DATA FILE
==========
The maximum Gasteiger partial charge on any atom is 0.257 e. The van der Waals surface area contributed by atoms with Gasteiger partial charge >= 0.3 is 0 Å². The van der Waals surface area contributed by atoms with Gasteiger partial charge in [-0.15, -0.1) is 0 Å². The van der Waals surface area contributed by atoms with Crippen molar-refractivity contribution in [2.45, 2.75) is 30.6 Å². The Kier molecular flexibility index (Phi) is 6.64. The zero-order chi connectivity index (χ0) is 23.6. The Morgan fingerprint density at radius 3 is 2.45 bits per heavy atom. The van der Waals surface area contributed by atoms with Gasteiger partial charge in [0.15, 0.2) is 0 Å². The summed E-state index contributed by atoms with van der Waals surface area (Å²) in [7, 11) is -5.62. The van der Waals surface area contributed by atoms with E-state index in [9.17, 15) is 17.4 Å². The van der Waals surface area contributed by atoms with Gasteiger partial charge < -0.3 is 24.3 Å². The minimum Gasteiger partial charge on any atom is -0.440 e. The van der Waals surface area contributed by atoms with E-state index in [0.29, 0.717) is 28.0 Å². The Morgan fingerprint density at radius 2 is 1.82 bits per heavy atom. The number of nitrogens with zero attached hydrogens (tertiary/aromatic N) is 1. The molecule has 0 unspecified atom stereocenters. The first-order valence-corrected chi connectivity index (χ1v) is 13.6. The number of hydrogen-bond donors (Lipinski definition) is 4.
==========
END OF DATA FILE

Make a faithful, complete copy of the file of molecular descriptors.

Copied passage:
The maximum Gasteiger partial charge on any atom is 0.257 e. The van der Waals surface area contributed by atoms with Gasteiger partial charge >= 0.3 is 0 Å². The van der Waals surface area contributed by atoms with Gasteiger partial charge in [-0.15, -0.1) is 0 Å². The van der Waals surface area contributed by atoms with Crippen molar-refractivity contribution in [2.45, 2.75) is 30.6 Å². The Kier molecular flexibility index (Phi) is 6.64. The zero-order chi connectivity index (χ0) is 23.6. The Morgan fingerprint density at radius 3 is 2.45 bits per heavy atom. The van der Waals surface area contributed by atoms with Gasteiger partial charge in [0.15, 0.2) is 0 Å². The summed E-state index contributed by atoms with van der Waals surface area (Å²) in [7, 11) is -5.62. The van der Waals surface area contributed by atoms with E-state index in [9.17, 15) is 17.4 Å². The van der Waals surface area contributed by atoms with Gasteiger partial charge < -0.3 is 24.3 Å². The minimum Gasteiger partial charge on any atom is -0.440 e. The van der Waals surface area contributed by atoms with E-state index in [0.29, 0.717) is 28.0 Å². The Morgan fingerprint density at radius 2 is 1.82 bits per heavy atom. The number of nitrogens with zero attached hydrogens (tertiary/aromatic N) is 1. The molecule has 0 unspecified atom stereocenters. The first-order valence-corrected chi connectivity index (χ1v) is 13.6. The number of hydrogen-bond donors (Lipinski definition) is 4.